Not selling out is the worst-case scenario for a team instituting PSLs. That places a fan who paid for a PSL next to one who didn't, an awkward situation. But with combined season-ticket waiting lists of more than 150,000, the Giants and Jets aren't concerned.

"I've never been that worried that we could sell the tickets," Mara said. "My biggest concern was trying to find a way for existing ticket holders to stay in the building with the added cost. It bothers me that some people might feel that they can't afford this. We're very conscious of trying to keep the same people in the building, fans who have been coming for generations."

To make PSLs more affordable, the Giants and Jets are offering financing options. The Giants have teamed with Wachovia Bank, while the Jets will underwrite the financing themselves, owner Woody Johnson said. Most Giants fans are paying cash or arranging their own financing, Mara said.

For the Coaches Club seats being auctioned on, beginning today and running until Oct. 27, the Jets are offering five-year financing at 6.5 percent and a 15-year plan at 8 percent.

"We expect the auction to go very well," Johnson said. "The seats we're selling in this auction haven't seen the light of day in 50 years. From the scarcity standpoint alone, we expect a great demand."

The two teams have stimulated their PSL markets -- the Giants by winning an unexpected Super Bowl title in February, then starting strongly this season; the Jets by acquiring quarterback Brett Favre.

Season-ticket holder Paul Sendik, a 35-year-old manager for a payroll company, is one of the fans who dug deep to find cash for PSLs. Sendik -- who has been attending games for three decades -- takes his wife, two young children, sister and a buddy to each Giants home game. He couldn't afford the PSL for each of his 40-yard-line seats, so he moved and downgraded. Still, coming up with $30,000 was not easy.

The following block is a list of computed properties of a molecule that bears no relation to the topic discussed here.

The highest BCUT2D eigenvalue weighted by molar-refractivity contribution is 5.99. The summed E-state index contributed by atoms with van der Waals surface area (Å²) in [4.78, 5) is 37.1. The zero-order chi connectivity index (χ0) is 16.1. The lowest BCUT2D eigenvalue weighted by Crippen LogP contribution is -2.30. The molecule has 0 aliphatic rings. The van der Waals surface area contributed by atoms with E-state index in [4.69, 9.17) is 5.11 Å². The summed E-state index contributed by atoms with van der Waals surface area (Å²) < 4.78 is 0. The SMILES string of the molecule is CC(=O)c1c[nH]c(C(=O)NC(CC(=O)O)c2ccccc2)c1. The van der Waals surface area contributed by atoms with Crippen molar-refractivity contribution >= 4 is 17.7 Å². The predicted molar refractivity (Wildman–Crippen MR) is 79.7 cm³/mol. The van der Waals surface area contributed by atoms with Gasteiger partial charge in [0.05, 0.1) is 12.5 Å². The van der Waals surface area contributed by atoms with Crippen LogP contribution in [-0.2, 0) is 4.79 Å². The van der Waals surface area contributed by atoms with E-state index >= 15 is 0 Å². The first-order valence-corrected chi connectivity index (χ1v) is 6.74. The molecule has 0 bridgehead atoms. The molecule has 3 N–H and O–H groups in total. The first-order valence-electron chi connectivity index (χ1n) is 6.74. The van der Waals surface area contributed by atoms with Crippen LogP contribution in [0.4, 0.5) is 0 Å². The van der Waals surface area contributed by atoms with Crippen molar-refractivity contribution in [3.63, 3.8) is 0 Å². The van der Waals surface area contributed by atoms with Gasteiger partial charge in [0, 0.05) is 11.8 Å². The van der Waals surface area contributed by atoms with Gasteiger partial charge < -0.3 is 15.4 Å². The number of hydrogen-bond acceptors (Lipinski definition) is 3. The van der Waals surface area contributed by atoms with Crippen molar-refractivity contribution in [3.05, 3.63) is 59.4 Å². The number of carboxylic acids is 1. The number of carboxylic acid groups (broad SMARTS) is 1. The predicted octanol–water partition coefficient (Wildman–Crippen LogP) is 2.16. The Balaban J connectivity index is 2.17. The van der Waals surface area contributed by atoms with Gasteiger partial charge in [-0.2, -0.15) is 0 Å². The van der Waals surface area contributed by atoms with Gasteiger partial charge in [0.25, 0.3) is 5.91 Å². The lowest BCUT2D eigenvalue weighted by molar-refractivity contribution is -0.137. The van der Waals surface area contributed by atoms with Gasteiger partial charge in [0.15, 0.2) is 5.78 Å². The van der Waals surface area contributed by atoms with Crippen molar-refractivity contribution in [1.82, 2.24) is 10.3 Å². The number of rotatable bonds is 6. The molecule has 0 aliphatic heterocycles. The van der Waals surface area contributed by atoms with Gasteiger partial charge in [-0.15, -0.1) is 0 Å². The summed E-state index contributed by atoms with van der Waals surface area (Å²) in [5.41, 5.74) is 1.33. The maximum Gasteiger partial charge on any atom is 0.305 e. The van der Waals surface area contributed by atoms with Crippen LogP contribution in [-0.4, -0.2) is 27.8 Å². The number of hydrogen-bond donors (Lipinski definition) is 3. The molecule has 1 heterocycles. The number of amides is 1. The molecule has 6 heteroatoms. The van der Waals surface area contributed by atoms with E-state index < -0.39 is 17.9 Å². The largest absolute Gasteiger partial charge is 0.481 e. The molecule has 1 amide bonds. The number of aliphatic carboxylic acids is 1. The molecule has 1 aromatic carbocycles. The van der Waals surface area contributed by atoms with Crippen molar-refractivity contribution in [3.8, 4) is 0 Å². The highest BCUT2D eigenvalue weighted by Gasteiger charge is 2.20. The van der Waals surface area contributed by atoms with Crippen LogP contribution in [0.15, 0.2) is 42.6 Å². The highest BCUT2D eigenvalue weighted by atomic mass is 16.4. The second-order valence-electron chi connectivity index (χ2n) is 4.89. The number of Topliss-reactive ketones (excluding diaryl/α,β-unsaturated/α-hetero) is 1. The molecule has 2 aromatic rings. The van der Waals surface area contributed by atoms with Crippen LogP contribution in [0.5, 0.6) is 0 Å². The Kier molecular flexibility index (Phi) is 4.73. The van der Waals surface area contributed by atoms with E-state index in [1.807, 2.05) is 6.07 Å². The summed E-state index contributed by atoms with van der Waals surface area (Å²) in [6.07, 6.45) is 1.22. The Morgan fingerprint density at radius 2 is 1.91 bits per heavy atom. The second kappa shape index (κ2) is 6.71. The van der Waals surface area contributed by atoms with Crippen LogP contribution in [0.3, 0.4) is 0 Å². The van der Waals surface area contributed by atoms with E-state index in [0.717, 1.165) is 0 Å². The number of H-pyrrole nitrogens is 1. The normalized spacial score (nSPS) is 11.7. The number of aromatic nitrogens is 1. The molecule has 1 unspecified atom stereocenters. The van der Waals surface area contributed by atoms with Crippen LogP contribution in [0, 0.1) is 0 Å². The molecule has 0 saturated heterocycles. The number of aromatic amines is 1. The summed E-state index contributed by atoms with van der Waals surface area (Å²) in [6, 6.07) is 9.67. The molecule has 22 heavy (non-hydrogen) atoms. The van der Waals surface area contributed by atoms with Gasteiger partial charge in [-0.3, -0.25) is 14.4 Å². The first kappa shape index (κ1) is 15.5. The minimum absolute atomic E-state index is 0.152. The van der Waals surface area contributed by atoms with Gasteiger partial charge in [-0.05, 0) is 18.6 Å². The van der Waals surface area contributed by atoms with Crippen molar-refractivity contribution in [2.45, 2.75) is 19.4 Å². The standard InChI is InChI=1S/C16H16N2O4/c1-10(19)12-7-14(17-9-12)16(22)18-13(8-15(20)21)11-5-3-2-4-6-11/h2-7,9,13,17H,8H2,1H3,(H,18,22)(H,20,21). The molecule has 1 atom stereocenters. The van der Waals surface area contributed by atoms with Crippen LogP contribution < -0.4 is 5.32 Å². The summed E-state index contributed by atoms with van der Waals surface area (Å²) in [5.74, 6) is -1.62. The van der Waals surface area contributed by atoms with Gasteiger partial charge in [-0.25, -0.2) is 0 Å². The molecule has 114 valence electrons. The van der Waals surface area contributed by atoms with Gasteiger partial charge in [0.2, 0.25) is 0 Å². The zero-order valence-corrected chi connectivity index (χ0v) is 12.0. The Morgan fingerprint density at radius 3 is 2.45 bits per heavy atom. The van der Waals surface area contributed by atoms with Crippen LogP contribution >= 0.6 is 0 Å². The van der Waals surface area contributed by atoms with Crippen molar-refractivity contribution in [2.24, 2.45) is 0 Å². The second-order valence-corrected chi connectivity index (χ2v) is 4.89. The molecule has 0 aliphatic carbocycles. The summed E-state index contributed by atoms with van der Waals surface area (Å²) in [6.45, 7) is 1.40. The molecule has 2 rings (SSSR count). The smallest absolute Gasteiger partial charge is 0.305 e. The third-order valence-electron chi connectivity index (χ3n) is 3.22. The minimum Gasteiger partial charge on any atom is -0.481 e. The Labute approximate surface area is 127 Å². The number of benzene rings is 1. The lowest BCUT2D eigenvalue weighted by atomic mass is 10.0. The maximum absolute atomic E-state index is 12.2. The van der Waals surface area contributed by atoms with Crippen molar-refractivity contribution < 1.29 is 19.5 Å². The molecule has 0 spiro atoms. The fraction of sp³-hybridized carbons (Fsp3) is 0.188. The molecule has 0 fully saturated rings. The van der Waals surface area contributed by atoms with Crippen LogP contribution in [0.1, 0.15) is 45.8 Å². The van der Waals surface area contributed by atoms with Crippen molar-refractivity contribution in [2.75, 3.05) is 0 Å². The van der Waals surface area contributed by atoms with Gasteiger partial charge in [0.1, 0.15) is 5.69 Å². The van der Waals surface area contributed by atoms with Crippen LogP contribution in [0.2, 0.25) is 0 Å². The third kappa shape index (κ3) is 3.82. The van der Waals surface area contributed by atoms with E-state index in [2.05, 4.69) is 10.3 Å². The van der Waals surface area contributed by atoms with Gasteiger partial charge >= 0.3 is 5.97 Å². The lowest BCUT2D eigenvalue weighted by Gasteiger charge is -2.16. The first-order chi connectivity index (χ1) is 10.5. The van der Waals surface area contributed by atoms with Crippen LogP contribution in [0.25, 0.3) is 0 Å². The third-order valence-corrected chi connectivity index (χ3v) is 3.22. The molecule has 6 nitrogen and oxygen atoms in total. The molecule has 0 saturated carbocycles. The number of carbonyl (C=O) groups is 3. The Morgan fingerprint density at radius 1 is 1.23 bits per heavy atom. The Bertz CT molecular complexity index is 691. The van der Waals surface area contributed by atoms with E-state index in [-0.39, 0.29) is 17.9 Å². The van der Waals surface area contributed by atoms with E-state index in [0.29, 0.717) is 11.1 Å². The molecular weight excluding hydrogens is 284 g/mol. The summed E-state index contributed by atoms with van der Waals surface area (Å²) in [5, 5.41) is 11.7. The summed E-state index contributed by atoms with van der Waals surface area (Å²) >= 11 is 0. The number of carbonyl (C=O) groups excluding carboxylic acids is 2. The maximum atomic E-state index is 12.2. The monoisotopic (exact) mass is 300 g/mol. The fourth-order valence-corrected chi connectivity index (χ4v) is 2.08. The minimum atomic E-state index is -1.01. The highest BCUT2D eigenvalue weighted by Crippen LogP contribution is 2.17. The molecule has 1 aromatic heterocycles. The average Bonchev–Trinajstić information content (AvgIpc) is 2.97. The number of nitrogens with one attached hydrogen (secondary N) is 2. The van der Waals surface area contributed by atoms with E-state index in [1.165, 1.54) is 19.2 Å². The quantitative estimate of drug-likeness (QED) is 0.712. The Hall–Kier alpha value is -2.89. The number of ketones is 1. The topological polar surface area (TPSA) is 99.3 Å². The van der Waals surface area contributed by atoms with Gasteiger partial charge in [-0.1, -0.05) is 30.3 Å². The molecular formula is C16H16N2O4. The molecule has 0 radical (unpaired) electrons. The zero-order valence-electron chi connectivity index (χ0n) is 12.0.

"With six seats in a $20,000 section ... good economy, bad economy, I don't have that kind of money," Sendik said. "I sent in the first payment before the economy totally tanked. Do I regret it? No. Am I worried about where I'll get the next installment nine months from now? Yeah, a little."

But there's more to a PSL than tailgating and watching Favre or Eli Manning throw touchdown passes. In the NFL, a PSL is an investment. Because the Giants want to sell all of their PSLs, they have priced them below market value, Burks said. So, a Giants PSL holder could expect to sell at a hefty profit, especially within the first five to 10 years.

The Chicago Bears PSL market is the one most similar to the Giants, Burks said, "and if you can find a lower-level midfield seat for under $40,000 in Chicago, you're doing pretty well."

The Jets' Coaches Club PSLs, because they'll be sold at auction, will be priced closer to current market values, so they are likely to appreciate less. But if the NFL remains strong, so should the value of the licenses.

"PSLs go up and down from year to year, but we haven't seen any drop over the long run," Burks said. "It's just the opposite. Almost all have appreciated from their original prices.

"A PSL is like most commodities. If it's priced right, it can sell within a day or a few days. There are brokers out there looking for deals, and they know the market value. They'll scoop up any PSL at below market. If you price at the market, it'll sell in about a week."